“What is commonly understood as art has become a mere genre of culture, a genre aimed at the production of artistic merchandise and ruled by the laws of the marketplace and entertainment industry. It is a genre in the way that any other cultural form such as design, fashion, film or advertising might be.
There is another art which does not draw the spotlight or walk the red carpet, but which, from the most clandestine dissidence, proposes to fight the laws of the marketplace and the entertainment industry at precisely the same time as it reinvents itself as art. It’s an art which rejects the splendor of the museums and biennials and any other efforts at subjugation.
We live in a world saturated with images: we live in the image and the image lives in us and makes us live. Since McLuhan in the 1960s, the preponderant role of the mass media has been confirmed and the iconosphere can be considered the model of the global village. What changes has brought now is not the immersion in new communication frameworks (digital formats, internet, social networks), but the degree to which this extraordinary flow of images is found accessible to everyone.
We are therefore passing through an age of access. It is an era that crowns a process of secularization of the visual experience: the image ceases to be the domain of magicians, artists, specialists and professionals. We all produce images as a natural way of interacting with others. On the other hand, the consolidation of new work and behavioral habits (such as cloud computing) will catalyze many more dynamic cultural stages on a large scale (cloud imagining, cloud living).
This situation implies substantial changes for photography and the image in general that in the near and medium term will only increase. This will be its decalogue:
1 – ON THE ROLE OF THE ARTIST: no longer a case of producing works, but of prescribing meanings
2 – ON THE ARTIST’S BEHAVIOR: the artist merges with the curator, with the collector, with the teacher, with the art historian, with the theorist … (all facets of art have become chameleon like and authorial)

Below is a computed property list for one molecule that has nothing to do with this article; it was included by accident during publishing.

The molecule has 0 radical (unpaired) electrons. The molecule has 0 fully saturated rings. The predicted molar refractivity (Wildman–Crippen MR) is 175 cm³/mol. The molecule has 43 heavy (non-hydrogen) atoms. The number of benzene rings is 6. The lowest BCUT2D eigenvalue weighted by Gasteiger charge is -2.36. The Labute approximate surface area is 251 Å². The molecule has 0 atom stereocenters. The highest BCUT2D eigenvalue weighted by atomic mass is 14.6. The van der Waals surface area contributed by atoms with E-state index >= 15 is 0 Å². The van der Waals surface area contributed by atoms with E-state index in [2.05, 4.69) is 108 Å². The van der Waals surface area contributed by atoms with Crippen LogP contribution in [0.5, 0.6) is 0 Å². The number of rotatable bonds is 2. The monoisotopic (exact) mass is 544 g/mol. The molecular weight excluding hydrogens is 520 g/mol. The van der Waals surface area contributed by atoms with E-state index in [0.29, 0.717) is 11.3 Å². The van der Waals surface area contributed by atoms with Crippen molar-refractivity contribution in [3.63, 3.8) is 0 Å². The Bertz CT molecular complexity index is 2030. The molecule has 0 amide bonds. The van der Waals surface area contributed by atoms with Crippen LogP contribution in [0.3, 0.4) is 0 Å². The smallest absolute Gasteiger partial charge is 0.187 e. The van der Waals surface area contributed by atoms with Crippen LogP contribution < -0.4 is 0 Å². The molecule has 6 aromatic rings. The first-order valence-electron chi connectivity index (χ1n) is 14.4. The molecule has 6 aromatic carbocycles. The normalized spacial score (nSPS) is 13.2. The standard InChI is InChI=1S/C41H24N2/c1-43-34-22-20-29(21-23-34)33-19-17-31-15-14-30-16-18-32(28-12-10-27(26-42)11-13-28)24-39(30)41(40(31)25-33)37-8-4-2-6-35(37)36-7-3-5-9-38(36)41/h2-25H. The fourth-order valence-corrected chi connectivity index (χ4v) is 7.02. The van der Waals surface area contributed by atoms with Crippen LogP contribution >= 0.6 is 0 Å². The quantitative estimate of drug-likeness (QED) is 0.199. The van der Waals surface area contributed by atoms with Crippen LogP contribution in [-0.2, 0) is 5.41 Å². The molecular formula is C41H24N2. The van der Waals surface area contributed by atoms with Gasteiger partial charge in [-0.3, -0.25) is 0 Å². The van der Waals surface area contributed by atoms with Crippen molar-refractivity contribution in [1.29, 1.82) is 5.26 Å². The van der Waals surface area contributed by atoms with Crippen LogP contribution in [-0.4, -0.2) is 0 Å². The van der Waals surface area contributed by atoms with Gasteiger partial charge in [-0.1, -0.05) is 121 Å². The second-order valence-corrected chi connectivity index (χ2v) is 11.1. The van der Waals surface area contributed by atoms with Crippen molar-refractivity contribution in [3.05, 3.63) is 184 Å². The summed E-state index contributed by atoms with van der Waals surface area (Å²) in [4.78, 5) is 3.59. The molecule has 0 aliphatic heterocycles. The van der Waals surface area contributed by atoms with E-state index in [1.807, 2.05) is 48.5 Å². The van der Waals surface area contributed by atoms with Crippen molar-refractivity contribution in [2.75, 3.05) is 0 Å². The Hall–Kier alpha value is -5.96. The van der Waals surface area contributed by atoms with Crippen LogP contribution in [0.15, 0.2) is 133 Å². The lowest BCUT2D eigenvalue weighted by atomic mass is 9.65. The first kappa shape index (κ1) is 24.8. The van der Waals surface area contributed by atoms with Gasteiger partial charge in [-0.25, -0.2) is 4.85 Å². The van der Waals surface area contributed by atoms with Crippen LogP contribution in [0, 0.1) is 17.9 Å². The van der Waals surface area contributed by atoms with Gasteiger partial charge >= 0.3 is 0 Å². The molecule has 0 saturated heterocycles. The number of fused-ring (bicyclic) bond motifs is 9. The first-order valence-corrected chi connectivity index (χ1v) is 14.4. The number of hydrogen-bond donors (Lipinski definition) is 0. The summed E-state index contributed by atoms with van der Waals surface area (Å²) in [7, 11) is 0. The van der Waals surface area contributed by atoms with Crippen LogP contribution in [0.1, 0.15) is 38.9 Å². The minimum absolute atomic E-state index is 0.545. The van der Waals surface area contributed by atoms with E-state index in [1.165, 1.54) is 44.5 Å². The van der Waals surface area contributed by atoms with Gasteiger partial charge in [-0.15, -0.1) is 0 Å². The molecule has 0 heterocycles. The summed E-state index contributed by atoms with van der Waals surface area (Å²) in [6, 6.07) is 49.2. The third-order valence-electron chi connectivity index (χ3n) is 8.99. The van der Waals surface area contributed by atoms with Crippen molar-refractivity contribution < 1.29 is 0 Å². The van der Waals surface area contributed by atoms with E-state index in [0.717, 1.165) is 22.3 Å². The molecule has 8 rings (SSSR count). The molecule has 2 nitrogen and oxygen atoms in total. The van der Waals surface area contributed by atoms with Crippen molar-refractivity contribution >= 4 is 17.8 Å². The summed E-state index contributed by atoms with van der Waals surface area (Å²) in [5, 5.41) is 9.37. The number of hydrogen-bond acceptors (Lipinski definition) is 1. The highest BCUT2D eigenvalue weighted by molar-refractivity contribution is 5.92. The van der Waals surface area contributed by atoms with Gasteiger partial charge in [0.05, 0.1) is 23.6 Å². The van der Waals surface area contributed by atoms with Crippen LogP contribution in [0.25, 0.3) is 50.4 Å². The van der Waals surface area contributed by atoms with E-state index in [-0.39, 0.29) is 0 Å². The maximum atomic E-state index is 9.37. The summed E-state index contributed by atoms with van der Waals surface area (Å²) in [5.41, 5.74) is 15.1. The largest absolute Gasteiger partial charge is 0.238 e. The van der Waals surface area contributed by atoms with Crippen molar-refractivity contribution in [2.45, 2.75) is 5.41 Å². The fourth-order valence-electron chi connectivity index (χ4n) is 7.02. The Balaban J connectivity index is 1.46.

3 – ON THE ARTIST’S RESPONSIBILITY: an ecology of the visual, which will penalize saturation and encourage recycling
4 – ON THE FUNCTION OF IMAGES: the circulation and management of the image will prevail over the content of the image
5 – ON THE PHILOSOPHY OF ART: discourses of originality will be delegitimized and appropriationist practices will be normalized
6 – ON THE DIALECTIC OF THE SUBJECT: we will find greater camouflage of the author and reformulation of the models of authorship (co-authorship, collaborative creation, interactivity, strategic anonymities and orphan works)
7 – ON THE DIALECTIC OF THE SOCIAL: further advances in overcoming the tension between the private and the public
8 – ON ART’S HORIZON: more play will be given to the ludic aspects and less to the solemn and the boring
9 – ON THE EXPERIENCE OF ART: creative practices which accustom us to dispossession will be privileged: it is better to share than to own
10 – ON THE POLITICS OF ART: not to surrendered to glamour and consumption but rather to embark on the act of agitating consciences
It is a matter of greeting a new visual culture able to prepare us for resistance, which trains us not just to live in the image, but to survive the image.” Joan Fontcuberta
Published in WHAT’S NEXT? printed publication 2/4 from FOAM (Fotomuseum Amsterdam) as part of their recent project that critically examines possible future in the field of photography. More info on WHAT’S NEXT forum.
“In fact the question is about far more than just the future of photography. It is about the future of a society directed by visual media, a society in which people primarily communicate with technological tools that are developed and made into consumer products with great speed, a society in which every layman can and will be a photographer, sharing his experiences with newly made online communities, a society in which the time and space have drastically changed. In short, What’s Next? is a debate about the future of a medium and of a society in transition.” (edit from FOAM website)
Click here to read Jim Casper’s article about Fontcuberta’s photographic work, where he also included an audio interview with the artist.